Should i get pre-exposure rabies shots before traveling?

What i’ve learned about rabies prophylaxis after being attacked by a dog on a long-term cycle tour

A dog bite during long-term travel is not a problem until it becomes one. When it does become one, what to do about it might not be immediately clear, and local customs and perceptions might not necessarily be the best source of guidance. I felt like greater “rabies awareness” might be warranted, and it shouldn’t be that much of an extra effort to promote it. I hope travelers planning to be on the road for a long time and/or going to regions where rabies is present will find this article useful  —  especially those coming from places where rabies is not an issue, who might not have a good enough intuition of how big of a deal it can become.

Now, i am not a rabies or dog expert myself, and this article is for your information only  —  the following is based on my personal, anecdotal experience being attacked by a dog on a cycle tour, the conversations with doctors and Internet research in that context, and my personal travel and life philosophies. By continuing to read, you acknowledge that i am not liable under any circumstances for what you decide to do or not to do in reaction to this article. My only recommendation is that you inform yourself about the risk, and consult with your doctor and local health authorities before making any decision.

Sometimes dogs can be real bitches!

I’m currently out on a long-term cycle tour. Among other things, this means i spend much of my time on the bicycle riding secondary roads in the countryside, where farm dogs abound, or entering/leaving villages/towns/cities, which in many cases also means dealing with packs of stray dogs. So far, i hadn’t had any problems with them besides their unpleasant, persistent chasing and barking after you until you leave their imaginary territory. Having traveled by bicycle unharmed through more than 20 countries, including some notorious for their dogs such as Serbia, Romania, Bulgaria and Turkey, i had already come to terms with that annoyance, and pretty much internalized the belief that, as long as i kept my cool and didn’t provoke them any further, or at least their owner was present, they would never bite  —  until one of them did bite!  —  in Lithuania, in front of their owner, while i was pulling near a house to ask for information outside the city of Alytus.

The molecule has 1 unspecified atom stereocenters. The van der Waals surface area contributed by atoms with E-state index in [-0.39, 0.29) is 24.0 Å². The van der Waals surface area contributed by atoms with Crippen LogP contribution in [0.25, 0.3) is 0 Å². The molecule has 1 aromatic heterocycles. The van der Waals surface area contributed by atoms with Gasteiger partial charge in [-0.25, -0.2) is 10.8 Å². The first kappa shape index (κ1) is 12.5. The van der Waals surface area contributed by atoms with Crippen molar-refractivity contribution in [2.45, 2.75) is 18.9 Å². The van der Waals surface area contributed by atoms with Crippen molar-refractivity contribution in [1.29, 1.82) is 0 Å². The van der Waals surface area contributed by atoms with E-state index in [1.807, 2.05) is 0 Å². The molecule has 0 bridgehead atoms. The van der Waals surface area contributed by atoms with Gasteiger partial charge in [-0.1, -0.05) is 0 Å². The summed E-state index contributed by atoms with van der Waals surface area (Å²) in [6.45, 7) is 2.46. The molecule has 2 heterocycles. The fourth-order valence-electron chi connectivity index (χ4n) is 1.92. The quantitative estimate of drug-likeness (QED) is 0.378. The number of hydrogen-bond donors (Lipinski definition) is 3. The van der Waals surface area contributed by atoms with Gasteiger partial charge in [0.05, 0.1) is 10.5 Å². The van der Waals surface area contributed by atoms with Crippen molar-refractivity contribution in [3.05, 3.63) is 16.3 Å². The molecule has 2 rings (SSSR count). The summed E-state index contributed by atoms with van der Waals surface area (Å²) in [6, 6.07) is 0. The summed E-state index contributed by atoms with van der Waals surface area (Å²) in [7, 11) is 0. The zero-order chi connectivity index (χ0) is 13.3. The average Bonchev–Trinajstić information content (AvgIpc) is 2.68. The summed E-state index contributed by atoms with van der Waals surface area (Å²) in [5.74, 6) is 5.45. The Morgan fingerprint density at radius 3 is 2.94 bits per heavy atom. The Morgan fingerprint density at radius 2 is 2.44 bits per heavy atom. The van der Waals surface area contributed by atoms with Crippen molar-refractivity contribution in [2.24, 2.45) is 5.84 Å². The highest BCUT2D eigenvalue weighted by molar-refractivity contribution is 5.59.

My first mistake

“Fuck  —  i don’t want to have to go to the doctor  —  it’s too much responsibility!  —  can you imagine how much time this might take!?  —  and i’m not even worried about how much money it might cost yet.” I was up to date with my tetanus shots, and the wound was seemingly superficial, there was not much blood in the picture. So, i was not particularly concerned about bacterial infections, and it definitely didn’t look like i might need stitches or whatever. The puncture was indeed a bit painful, and in a way i don’t think i’d quite experienced before. But it was nevertheless tolerable. Rabies was quickly singled out as my only potential concern, and i seemed determined to get away from having to deal with it in the most stupid possible way.

“Might i get sick from this bite?” In the cacophonous haze i was eager to get myself away from as soon as possible  —  the dogs continuing to bark at me, their hopeless owner haphazardly yelling at them, presumably trying to contain them from biting me again, while also trying to give me the attention i was asking for, and mutually unintelligible utterances in Lithuanian, Russian, English and Portuguese  —  that’s what i came up with to type into my phone and have translated into Russian, which the owner said she could understand  —  i had no access to the Internet, and had forgotten to download the Lithuanian package for use offline. Although reading cyrillic seemed to be a bit of a challenge for her, i got the sense that she understood my question, which she quickly dismissed  —  “no, no, no.” Despite the language barrier, i felt validated enough, and moved on to what i had really pulled in to ask them about  —  “alright, so, may i camp near the river for one night?”  —  “sure, do you know how to get there?”  —  “i’ll figure it out, thanks!”  —  like i said, i just wanted to get out of there as soon as possible. But, one last time  —  “do i need to go to the doctor for this?”  —  “no, you don’t need to go to the doctor, wait a minute”  —  she then came back with some hard liquor and cotton, with which she cleaned up the wound, and then applied a bandaid.

Whatever. I’ll clean it up again with my first aid kit once i find my campsite.

Folks, that’s not how you ask if the dog has been vaccinated against rabies. Here’s how you ask if the dog has been vaccinated against rabies: “has the dog been vaccinated against rabies?  —  do you have the documentation?  —  can we please exchange contact information?”